Also, the Confederacy instituted a draft before the US did, with the Confederacy including the precursor of the modern “stop loss” order-unilaterally forcing the extension of a volunteer’s mutually agreed upon term of enlistment. In the Confederacy’s case, it was extended until hostilities ended. They also, in the early part of the war, allowed substitutes. Then there was the infamous exemption for owners/overseers of 20 or more slaves, later reduce to 15.

    • Michael Confoy August 6, 2013 / 8:38 pm

      Many people fled the south to avoid conscription in the confederate army. Are there any examples of going in the opposite direction?

  6. cc2001 August 6, 2013 / 3:01 pm

    Dr.Simpson, are you mocking my hottie?! Think how much time it took to fold that Lone Ranger mask just so to make the stars look like eyes. I don’t think General Lee could have done it any better.

    • Michael Confoy August 6, 2013 / 8:39 pm

      That is perfect. I was going to suggest a picture of someone doing to the confederate flag what Patton did in the Rhine. I would myself if I wasn’t to cheap to buy a confederate flag.

  7. guitarmandanga August 15, 2013 / 8:00 am

    “These Colors Don’t Run…Except on November 25, 1863.”

  8. Flamethrower August 15, 2013 / 9:03 am

    I don’t think “These Colors” the way they’re matted on the design is good pinpointing. It’s good imitating a bullzeye target-like invitation to shoot them in the center of their chests.

    • Brooks D. Simpson August 15, 2013 / 9:17 am

      Let’s not engage in violent fantasies… that would sound too much like some of the very folks who embrace this ideology.

      • Flamethrower August 15, 2013 / 11:59 am

        I see the whole statemental context as nothing else but a honest criticism. The second statement rebuts the “Don’t Run”. Was just looked at from an only humor perspective all things considered but some @!#&* could lift it out of context and try to prove we are violent intended.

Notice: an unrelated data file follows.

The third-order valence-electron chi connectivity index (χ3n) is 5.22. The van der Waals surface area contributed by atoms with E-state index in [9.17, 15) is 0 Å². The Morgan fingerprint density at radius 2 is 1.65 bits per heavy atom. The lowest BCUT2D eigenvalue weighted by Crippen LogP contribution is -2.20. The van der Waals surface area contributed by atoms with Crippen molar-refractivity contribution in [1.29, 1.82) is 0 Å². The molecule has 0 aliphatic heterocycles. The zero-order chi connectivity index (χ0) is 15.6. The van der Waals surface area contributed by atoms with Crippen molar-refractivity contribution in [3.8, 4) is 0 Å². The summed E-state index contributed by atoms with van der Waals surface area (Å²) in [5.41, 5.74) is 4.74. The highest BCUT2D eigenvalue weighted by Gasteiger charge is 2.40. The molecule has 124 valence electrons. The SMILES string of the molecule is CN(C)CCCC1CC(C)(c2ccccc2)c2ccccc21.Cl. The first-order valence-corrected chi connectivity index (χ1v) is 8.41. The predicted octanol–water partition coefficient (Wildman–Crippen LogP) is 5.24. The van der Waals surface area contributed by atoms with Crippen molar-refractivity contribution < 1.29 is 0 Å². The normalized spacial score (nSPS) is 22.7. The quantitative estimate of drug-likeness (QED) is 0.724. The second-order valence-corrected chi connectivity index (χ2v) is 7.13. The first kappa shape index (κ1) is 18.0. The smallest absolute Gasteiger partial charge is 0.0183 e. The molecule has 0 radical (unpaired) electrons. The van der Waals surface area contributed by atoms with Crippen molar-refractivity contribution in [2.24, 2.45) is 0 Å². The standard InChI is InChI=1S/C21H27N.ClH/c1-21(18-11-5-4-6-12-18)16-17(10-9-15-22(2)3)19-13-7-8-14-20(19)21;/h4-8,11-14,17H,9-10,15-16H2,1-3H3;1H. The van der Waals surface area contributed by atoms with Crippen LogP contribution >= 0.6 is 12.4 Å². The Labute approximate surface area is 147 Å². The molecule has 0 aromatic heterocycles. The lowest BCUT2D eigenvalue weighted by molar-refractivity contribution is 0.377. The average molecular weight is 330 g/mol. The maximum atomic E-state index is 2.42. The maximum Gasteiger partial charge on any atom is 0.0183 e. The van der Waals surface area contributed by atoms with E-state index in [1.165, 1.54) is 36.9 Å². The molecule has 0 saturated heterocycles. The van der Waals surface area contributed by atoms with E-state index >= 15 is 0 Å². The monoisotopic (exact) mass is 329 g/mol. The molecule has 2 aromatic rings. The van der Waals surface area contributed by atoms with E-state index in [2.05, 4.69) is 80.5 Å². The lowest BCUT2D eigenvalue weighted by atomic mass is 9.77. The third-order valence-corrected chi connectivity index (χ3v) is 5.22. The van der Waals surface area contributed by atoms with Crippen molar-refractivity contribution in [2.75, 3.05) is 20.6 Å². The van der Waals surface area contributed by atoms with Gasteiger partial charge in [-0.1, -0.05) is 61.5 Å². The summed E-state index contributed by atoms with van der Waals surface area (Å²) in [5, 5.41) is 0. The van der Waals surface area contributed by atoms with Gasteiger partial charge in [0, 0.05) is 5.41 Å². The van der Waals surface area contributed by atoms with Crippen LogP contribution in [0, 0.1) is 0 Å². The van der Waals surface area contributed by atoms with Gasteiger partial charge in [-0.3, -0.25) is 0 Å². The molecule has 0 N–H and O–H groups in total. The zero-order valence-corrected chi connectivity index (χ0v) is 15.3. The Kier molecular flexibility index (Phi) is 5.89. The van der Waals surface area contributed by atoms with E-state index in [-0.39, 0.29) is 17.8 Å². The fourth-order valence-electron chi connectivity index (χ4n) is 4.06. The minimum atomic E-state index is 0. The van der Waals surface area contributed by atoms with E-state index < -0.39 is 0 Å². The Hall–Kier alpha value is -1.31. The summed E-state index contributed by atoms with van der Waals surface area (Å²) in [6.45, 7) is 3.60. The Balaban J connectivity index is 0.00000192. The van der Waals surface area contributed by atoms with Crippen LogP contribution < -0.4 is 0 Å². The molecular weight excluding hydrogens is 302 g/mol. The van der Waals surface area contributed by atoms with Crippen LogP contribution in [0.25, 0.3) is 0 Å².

9. Austin August 15, 2013 / 11:33 am

    Really? Really? You think two can’t play at this cheap game? The first link is to a photo of a guy defecating on the U.S. flag. The second is of a roll of U.S. Flag toilet paper. The third, U.S. Flag bikini bathing suit, and the fourth link a simple U.S. Flag burning photo.

    • Brooks D. Simpson August 15, 2013 / 3:27 pm

      And yet the person in the picture under question says he honors Confederate heritage and the display of the Confederate flag. That’s the point. But I’m interested that you seem to know where to find such images of the United States flag.

  10. Austin August 15, 2013 / 3:57 pm

    Except the thread almost immediately degenerated into a series of mindless cheap shots, and an implicit threat of violence. That’s the real point.

    • Brooks D. Simpson August 15, 2013 / 5:46 pm

      So you say. But I’m interested to see that you have no objection to the use to which the flag was put in the original photograph. Otherwise you would have said something. So much for honoring Confederate heritage.

      Frankly, I can’t abide that sort of behavior. The men who wore the gray deserve better than that. I won’t let you demean their sacrifice any longer. Best of luck in your future trolling.

  11. Kurt Morrison December 20, 2015 / 11:09 am

    Actually…….the t-shirts shown are incorrectly displaying the confederate battle flag. The clue is in the stars. There is officially only one instance where two points up stars are not upside down and this is not it. So get those stars turned with one point up if you want to be truly correct. Who can state the one exception to the single point up star display?